Conferees Reach Compromise on Minimum Wage Legislation

    House and Senate conferees discussing legislation to establish a $15-an-hour minimum wage in Maryland ironed out their differences in a single meeting Tuesday afternoon, the chairman of the House Economic Matters Committee told Maryland Matters.

    The two chambers have decided to compromise on the few issues that differentiated the House and Senate bills.

    The biggest sticking point was whether and when to extend the phase-in period for small businesses to provide their workers with the full $15-an-hour wage. The House had no provision in its bill for small businesses and envisioned small employers adhering to the same Jan. 1, 2025 start date as everyone else. The Senate wanted to give employers of less than 15 workers until Jan. 1, 2028 to fully implement the $15-an-hour wage.

    The compromise: Permitting small businesses to wait until July 1, 2026 to establish the full $15 wage.

    “With paid sick leave, we used the same concept,” Davis said, noting that businesses with fewer than 15 workers were given longer to comply with the law to provide employees with earned sick leave.

    The six conferees – three from each house – also split the difference on language regarding funding for developmental disability services tied to the increases in the minimum wage. And they decided to adopt Senate language on tipped employees, though they had already agreed on provisions that would continue to allow tipped workers, such as those working in bars and restaurants, to earn as little as $3.13 an hour.

    It may be a few days before the reconstituted bills make their way back to the House and Senate floor, but Davis said he did not anticipate needing any more conference committee meetings.

    Gov. Lawrence J. Hogan Jr. (R) has sharply criticized the $15-an-hour legislation, suggesting that the state adopt a $12.10 minimum wage by 2022. But he has stopped short of saying he would veto the bill.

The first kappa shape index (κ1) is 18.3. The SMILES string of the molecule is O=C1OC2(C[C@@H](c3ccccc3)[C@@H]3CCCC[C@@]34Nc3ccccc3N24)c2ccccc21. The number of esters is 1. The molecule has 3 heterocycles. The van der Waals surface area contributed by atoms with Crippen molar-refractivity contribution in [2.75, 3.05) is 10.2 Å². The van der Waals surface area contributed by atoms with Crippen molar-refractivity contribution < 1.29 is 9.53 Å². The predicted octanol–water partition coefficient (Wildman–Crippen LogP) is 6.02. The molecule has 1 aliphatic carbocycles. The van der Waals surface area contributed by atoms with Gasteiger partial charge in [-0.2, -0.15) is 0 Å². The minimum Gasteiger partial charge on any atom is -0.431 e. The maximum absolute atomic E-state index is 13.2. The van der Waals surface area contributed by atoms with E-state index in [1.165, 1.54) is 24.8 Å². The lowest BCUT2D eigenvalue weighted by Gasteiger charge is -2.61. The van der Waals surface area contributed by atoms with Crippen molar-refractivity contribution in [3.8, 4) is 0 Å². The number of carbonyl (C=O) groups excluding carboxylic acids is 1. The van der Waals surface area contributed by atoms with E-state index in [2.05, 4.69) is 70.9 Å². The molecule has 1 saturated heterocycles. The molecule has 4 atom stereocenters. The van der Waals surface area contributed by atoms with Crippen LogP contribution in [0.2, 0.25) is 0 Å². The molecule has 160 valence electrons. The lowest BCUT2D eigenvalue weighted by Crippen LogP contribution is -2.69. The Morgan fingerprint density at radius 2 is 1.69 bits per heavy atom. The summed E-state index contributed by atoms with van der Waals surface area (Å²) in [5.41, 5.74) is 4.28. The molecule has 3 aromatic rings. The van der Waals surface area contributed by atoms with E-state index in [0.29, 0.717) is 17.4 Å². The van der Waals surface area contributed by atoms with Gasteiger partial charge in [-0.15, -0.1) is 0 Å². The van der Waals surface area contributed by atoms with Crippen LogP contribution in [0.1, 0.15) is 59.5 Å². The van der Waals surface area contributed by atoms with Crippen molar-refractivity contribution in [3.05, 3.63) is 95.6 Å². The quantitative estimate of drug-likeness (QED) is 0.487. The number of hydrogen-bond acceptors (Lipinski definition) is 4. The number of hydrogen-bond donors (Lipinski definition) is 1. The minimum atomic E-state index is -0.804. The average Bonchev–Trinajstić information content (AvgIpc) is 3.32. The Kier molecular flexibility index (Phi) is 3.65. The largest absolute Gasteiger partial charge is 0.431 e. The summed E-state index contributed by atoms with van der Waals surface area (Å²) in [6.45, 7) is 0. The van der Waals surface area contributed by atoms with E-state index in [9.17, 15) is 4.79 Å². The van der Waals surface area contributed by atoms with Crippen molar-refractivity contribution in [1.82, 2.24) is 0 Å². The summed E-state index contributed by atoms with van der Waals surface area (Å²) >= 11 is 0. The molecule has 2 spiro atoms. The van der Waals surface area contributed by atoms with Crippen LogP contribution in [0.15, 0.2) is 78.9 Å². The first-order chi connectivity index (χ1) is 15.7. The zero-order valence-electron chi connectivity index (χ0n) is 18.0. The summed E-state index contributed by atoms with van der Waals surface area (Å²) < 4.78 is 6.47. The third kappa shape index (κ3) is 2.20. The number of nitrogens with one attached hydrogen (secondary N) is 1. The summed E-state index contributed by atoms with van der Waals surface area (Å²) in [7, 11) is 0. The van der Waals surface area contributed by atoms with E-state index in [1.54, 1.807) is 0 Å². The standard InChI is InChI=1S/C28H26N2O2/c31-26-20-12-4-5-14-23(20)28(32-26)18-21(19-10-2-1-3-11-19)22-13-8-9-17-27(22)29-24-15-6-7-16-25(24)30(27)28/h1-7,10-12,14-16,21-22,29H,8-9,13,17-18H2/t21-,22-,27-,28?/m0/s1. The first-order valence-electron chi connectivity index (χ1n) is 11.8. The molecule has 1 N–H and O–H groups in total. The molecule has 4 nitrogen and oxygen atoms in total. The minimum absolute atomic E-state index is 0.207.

The House and Senate passed their versions of the legislation by veto-proof majorities, and the adjustments made by the conference committee is highly unlikely to change that level of support.

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    Josh Kurtz
    Co-founder and Editor Josh Kurtz is the leading chronicler of Maryland politics and government. He began covering the State House in 1995 for The Gazette newspapers, and has been writing about state and local politics ever since. He later became an editor at Roll Call, the Capitol Hill newspaper, and spent eight years at E&E News, an online subscription-only publisher of news websites covering energy and environmental issues. For seven of those years, he led a staff of 20 reporters at E&E Daily, which covers energy and environmental policy on Capitol Hill and in national politics. For 6 1/2 years he wrote a weekly column on state politics for Center Maryland and has written for several other Maryland publications as well. Kurtz has given speeches and appeared on TV and radio shows about Maryland politics through the years.